Northern Madtom
Northern Madtom (Noturus stigmosus)
endangered
The sharp spines and poison glands found on the pectoral fins of the Northern Madtom can cause a painful wound!
Silver Shiner
Silver Shiner (Notropis photogenis)
special concern
Silver Shiners are easily confused with Emerald Shiners and Rosyface Shiners, which may have contributed to the fact that they were only confirmed in Canada in 1973, but may have always been present.
Spotted Sucker
Spotted Sucker (Minytrema melanops)
special concern
Spotted Sucker was not observed in Canada until 1962, when it was captured by a commerical fisherman in Lake St. Clair.

Insects

Rusty-patched Bumble Bee
Rusty-patched Bumble Bee (Bombus affinis)
endangered
The Rusty-patched Bumble Bee gets nectar from flowers by biting a hole in the outside of it and sucking up the nectar with its tongue. This behaviour, called “nectar-robbing”, leaves marks on the flower than can help researchers detect the bees’ presence in an area.

Lizards

Common Five-lined Skink
Common Five-lined Skink (Plestiodon fasciatus)
endangered (Carolinian population), special concern (Great Lakes/St. Lawrence population)
When attacked by a potential predator, a skink's tail can "autotomize": spontaneously break off and thrash for several minutes, distracting the predator so the lizard can escape. The tail is able to grow back at a rate of about six millimetres a week.

Mammals

American Badger
American Badger (Taxidea taxus)
endangered
When threatened, badgers release a foul smelling musk to drive off enemies.
Woodland Vole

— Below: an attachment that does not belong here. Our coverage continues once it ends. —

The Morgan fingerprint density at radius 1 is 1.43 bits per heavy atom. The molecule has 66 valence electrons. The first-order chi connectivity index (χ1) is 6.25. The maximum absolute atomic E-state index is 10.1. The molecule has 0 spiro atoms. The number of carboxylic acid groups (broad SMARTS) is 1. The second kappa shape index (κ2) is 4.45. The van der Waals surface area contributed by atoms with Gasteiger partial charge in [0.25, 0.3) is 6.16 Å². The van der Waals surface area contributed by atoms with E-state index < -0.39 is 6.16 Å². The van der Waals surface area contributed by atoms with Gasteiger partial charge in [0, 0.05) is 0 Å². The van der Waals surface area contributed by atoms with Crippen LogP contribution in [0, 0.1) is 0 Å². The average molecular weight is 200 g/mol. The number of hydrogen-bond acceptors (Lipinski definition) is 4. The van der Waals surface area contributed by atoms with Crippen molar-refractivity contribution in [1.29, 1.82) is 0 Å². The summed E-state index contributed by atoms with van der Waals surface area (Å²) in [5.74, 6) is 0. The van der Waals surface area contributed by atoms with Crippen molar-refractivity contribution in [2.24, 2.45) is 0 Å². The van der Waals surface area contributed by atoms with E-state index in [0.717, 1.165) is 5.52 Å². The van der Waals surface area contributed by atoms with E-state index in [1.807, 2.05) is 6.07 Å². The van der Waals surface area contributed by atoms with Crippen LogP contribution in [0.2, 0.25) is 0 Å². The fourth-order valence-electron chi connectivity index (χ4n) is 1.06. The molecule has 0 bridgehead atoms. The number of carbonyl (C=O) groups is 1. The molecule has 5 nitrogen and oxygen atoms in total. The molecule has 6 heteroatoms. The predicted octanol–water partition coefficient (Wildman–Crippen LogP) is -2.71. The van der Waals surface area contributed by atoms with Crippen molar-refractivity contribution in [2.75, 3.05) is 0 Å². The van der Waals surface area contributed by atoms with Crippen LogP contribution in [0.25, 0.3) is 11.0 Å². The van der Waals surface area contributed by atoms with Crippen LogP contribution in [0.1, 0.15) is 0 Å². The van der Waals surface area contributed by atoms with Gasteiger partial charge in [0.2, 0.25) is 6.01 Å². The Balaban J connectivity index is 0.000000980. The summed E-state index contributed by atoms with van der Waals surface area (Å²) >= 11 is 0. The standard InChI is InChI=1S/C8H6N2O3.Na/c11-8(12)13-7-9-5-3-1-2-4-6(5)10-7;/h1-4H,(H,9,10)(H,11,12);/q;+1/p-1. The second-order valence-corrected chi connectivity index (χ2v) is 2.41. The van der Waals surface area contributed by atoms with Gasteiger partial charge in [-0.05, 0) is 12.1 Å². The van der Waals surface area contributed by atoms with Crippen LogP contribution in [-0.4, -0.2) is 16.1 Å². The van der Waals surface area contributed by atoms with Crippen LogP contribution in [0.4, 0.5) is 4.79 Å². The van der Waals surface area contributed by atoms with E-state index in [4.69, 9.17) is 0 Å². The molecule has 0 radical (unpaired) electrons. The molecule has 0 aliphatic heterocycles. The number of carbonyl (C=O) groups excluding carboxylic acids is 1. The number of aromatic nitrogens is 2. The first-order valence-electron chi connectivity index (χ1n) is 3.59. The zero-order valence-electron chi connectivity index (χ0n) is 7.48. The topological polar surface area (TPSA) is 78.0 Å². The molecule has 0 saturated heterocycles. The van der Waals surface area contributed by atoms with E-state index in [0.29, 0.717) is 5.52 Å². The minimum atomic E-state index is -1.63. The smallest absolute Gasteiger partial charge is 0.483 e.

Woodland Vole (Microtus pinetorum)
special concern
Woodland Voles are monogamous, and both males and females participate in caring for the young.

Mussels

Kidneyshell
Kidneyshell (Ptychobranchus fasciolaris)
endangered
Kidneyshell larvae are clustered into packages called "conglutinates" when released, and somewhat resemble fish fry complete with eye spots, or insect larvae. When a fooled fish bites down on one of these packages, the larvae burst out and attach to the fish gills where they live as parasites and consume nutrients from the fish until they transform into juvenile mussels and drop off.
Northern Riffleshell
Northern Riffleshell (Epioblasma torulosa rangiana)
endangered
Northern Riffleshell may be the most imperiled mussel species we have in Ontario, as it is believed there are fewer than 15 locations where this species occurs globally.
Rayed Bean
Rayed Bean (Villosa fabalis)
endangered
The Rayed Bean is extremely rare throughout its range. It is known from fewer than 25 river systems in Canada and the United States.
Round Hickorynut
Round Hickorynut (Obovaria subrotunda)
endangered
It is estimated that Round Hickorynut populations in Canada have declined by more than 90 per cent since the invasion of the Great Lakes by Zebra Mussels.
Round Pigtoe
Round Pigtoe (Pleurobema sintoxia)
endangered
Round Pigtoe eggs hatch inside a special pouch in the mother’s gills called a marsupium, where the larvae are supported before being ejected into the water.
Wavy-rayed Lampmussel
Wavy-rayed Lampmussel (Lampsilis fasciola)
threatened
The Wavy-rayed Lampmussel can fish. To attract a fish host that its parasitic larvae can attach to, the female produces a lure that looks like a wriggling minnow. When a fooled fish attacks the lure, the mussel ejects its larvae, which have a better chance of attaching to the host at such a close distance.
Snuffbox
Snuffbox (Epioblasma triquetra)
endangered
The Snuffbox's main host is the Logperch, which is known to frequently roll over small stones and gravel in search of food. The Snuffbox waits patiently for a Logperch to come along and touch its shell. The Snuffbox then captures the Logperch in its shell and holds the stunned fish long enough to puff out a cloud of mussel larvae that attach to the fish gills, where they live as parasites that consume nutrients from the fish body. The startled fish is then released.

Plants

American Chestnut
American Chestnut (Castanea dentata)
endangered
People used the American Chestnut for treating numerous ailments (from coughs and dermatitis to heart trouble), as a staple food and beverage, to build shelters, for firewood and as a source of dye. Early settlers soon realized the many important uses of this tree.
American Ginseng
American Ginseng (Panax quinquefolius)
endangered